New Sharansky Book: dialogue between Israel and the Jewish people
When Sharansky disputed the claim, Netanyahu explained: “They love an Israel that exists in their imaginations. But the real Israel, which can exist only if we defend ourselves, makes them uncomfortable, because it makes them unpopular with their president.”
As Netanyahu felt American Jewish liberals “betrayed Israel in blindly supporting Barack Obama’s Iran treaty,” he backed away from a deal to accommodate liberal American Jews who wanted upgraded separate prayer space at the Western Wall, Sharansky writes.
Sharansky introduces his latest book, Never Alone: Prison, Politics, and My People, written with Gil Troy, by explaining to readers that it is “not exactly a memoir,” but rather “the story of the most important conversation of my life: the ongoing dialogue between Israel and the Jewish people.”
Sharansky spent nine years as a dissident in Soviet prison, nine years in Israeli politics as a minister and member of parliament and nine years as chairman of the Jewish Agency, prompting his joke that he’s the rare politician who went to prison before holding office. His book is organized in this three-part structure.
The Soviet prisoner period was covered well in Sharansky’s 1988 book Fear No Evil, but the new telling adds important details on the horrors and absurdities of communism. After his arrest in 1977, Sharansky endured more than 100 interrogations at the hands of an interrogation team of 17 officers.
Also new in this book is Sharansky’s telling of the tension between him and the Israeli government in 1976. The Israeli government wanted Sharansky to back off from participating in the Moscow Helsinki Group that was pressing the Kremlin for progress on a broad human rights agenda that went beyond emigration of Soviet Jews.
Sharansky’s tale intersects with many American Jewish leaders and philanthropists. Rabbi Haskel Lookstein, Rabbi Avi Weiss, Alan Dershowitz, Jack Lew, David Harris, George Klein, Charles Bronfman, Mort Zuckerman, Sheldon and Miriam Adelson, Lynn Schusterman, Michael Steinhardt and Ronald Lauder all make appearances in the story.
The book includes a devastating account of S. Daniel Abraham, “a self-made and generous billionaire who founded SlimFast,” urging Sharansky to fly secretly to Paris to meet “Syria’s future leader….He wants to bring democracy to the Arab world, quickly. He believes in human rights. He’s modern, sophisticated.” That was Bashar al-Assad, who Sharansky notes is today “known as the butcher of Syria, who mass murdered and even gassed his own people.”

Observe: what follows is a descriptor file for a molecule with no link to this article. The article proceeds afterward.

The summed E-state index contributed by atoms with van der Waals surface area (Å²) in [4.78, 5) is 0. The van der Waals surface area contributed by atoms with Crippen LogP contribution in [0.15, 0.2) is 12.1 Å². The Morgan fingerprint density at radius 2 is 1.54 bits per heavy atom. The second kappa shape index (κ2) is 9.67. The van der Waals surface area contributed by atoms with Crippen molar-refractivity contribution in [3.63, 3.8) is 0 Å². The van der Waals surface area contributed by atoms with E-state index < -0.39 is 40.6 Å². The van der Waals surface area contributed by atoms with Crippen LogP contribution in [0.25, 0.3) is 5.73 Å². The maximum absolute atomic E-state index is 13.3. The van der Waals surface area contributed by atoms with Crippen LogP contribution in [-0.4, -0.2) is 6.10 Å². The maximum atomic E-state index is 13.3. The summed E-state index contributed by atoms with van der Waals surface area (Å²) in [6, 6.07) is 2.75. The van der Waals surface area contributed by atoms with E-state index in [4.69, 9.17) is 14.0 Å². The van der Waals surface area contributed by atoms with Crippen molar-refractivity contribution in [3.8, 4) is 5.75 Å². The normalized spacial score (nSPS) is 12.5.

Sharansky was a favorite of President George W. Bush, who awarded him the Medal of Freedom and took up Sharansky’s agenda of promoting freedom and democracy. This book is harsher on Bush’s successors. Donald Trump “followed Obama by abandoning dissidents,” taking “America’s human-rights-free foreign policy to absurd new depths,” Sharansky writes.
“Trump’s shocking refusal to confront President Vladimir Putin over Russia’s blatant interference in the 2016 US presidential election highlights his mysterious unwillingness to protect Americans’ democratic rights, let alone Russians’ human rights or others’ democratic aspirations,” Sharansky says.
He does praise Trump for moving the American embassy in Israel to Jerusalem, recognizing Israeli rule over the Golan Heights and exiting the Iran nuclear deal under which the Obama administration flew “$1.7 billion in pallets of untraceable, non-US currency” to Tehran.
“Israelis appreciate wherever Trump helped,” Sharansky notes.
The book covers Israeli as well as American politics. Sharansky explains his opposition to Ariel Sharon’s unilateral withdrawal from the Gaza Strip. “In 2005, the prospect of expelling 8,500 fellow Israelis from the homes the state had encouraged them to build, so that Palestinian leaders could establish the world’s largest missile launching pad there, was too much,” he writes.
As chairman of the Jewish Agency for Israel, Sharansky was a key player in the Birthright Israel program that has brought more than 750,000 young Jewish adults to Israel. Sharansky describes it as “the biggest and most successful project uniting the diaspora and Israel.”
Perhaps as a result of that work, Sharansky has a special interest in what is happening on college campuses. Returning from one visit to America, he told Sharon that “the North American campuses had become the most important battlefield outside of Israel for the future of the Jewish people.”
He writes, on the basis of a 2010 focus group convened by pollster Frank Luntz, “Harvard and MIT Jews acted like Soviet Jews in so many ways…on these elite campuses were the early warnings of a hyper-judgmental, suffocating, campus-based fear society, rife with anti-Zionism, the New Anti-Semitism, where people who thought they were the freest Jews in history didn’t feel fully free.”
Even some American rabbinical students were turning against Israel, Sharansky says, citing Daniel Gordis reporting on how one such student “shopped for a tallit that was not made in Israel,” while “another added the creation of the state of Israel to a list of Jewish moments to mourn.”
The book concludes with a proposal for a global Jewish council to help unite Jews inside and outside Israel. And it includes Sharansky’s tips for coping with isolation, learned in prison but transferable to the coronavirus pandemic.
Among the pieces of advice: “always remember that you are part of something bigger than yourself.” Sharansky writes that after Israel’s victory in the 1967 war, he read a covertly‐circulated Russian translation of Leon Uris’s Zionist novel, Exodus. The book, Sharansky writes, “was a revelation. It drew me into Jewish history, and Israel’s history….It helped me see myself as part of the story.”
Perhaps Sharansky’s new book will have a similar, much‐needed, effect on some of today’s readers.